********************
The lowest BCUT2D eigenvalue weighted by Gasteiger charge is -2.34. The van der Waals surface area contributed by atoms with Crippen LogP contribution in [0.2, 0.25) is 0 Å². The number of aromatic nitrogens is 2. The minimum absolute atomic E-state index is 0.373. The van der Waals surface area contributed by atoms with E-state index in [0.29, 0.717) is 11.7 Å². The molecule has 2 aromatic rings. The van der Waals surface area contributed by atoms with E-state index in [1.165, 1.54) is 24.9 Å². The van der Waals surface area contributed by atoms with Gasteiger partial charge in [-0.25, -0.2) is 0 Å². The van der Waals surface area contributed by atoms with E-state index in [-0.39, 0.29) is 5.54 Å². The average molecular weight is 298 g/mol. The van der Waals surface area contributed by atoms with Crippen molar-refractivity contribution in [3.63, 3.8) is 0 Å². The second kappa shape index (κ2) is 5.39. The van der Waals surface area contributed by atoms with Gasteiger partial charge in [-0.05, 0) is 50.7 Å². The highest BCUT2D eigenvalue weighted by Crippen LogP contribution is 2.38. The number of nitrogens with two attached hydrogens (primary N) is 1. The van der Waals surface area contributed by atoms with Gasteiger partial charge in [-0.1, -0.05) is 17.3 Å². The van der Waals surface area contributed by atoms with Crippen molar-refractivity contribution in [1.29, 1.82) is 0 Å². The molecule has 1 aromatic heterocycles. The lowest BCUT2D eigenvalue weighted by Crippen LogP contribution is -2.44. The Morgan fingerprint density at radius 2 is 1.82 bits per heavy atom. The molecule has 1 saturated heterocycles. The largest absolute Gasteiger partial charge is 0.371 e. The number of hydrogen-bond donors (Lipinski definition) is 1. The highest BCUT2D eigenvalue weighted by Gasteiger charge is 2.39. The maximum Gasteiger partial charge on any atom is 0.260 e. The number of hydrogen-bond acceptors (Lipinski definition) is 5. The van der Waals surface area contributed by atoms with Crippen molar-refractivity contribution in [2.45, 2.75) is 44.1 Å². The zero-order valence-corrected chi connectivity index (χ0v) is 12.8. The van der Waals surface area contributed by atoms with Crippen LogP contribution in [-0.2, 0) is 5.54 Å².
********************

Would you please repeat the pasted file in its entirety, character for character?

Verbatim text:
The lowest BCUT2D eigenvalue weighted by Gasteiger charge is -2.34. The van der Waals surface area contributed by atoms with Crippen LogP contribution in [0.2, 0.25) is 0 Å². The number of aromatic nitrogens is 2. The minimum absolute atomic E-state index is 0.373. The van der Waals surface area contributed by atoms with E-state index in [0.29, 0.717) is 11.7 Å². The molecule has 2 aromatic rings. The van der Waals surface area contributed by atoms with E-state index in [1.165, 1.54) is 24.9 Å². The van der Waals surface area contributed by atoms with Gasteiger partial charge in [-0.25, -0.2) is 0 Å². The van der Waals surface area contributed by atoms with E-state index in [-0.39, 0.29) is 5.54 Å². The average molecular weight is 298 g/mol. The van der Waals surface area contributed by atoms with Crippen molar-refractivity contribution in [3.63, 3.8) is 0 Å². The second kappa shape index (κ2) is 5.39. The van der Waals surface area contributed by atoms with Gasteiger partial charge in [-0.05, 0) is 50.7 Å². The highest BCUT2D eigenvalue weighted by Crippen LogP contribution is 2.38. The number of nitrogens with two attached hydrogens (primary N) is 1. The van der Waals surface area contributed by atoms with Gasteiger partial charge in [-0.1, -0.05) is 17.3 Å². The van der Waals surface area contributed by atoms with Crippen molar-refractivity contribution in [1.29, 1.82) is 0 Å². The molecule has 1 aromatic heterocycles. The lowest BCUT2D eigenvalue weighted by Crippen LogP contribution is -2.44. The Morgan fingerprint density at radius 2 is 1.82 bits per heavy atom. The molecule has 1 saturated heterocycles. The largest absolute Gasteiger partial charge is 0.371 e. The number of hydrogen-bond donors (Lipinski definition) is 1. The highest BCUT2D eigenvalue weighted by Gasteiger charge is 2.39. The maximum Gasteiger partial charge on any atom is 0.260 e. The number of hydrogen-bond acceptors (Lipinski definition) is 5. The van der Waals surface area contributed by atoms with Crippen molar-refractivity contribution in [2.45, 2.75) is 44.1 Å². The zero-order valence-corrected chi connectivity index (χ0v) is 12.8. The van der Waals surface area contributed by atoms with Crippen LogP contribution in [-0.2, 0) is 5.54 Å².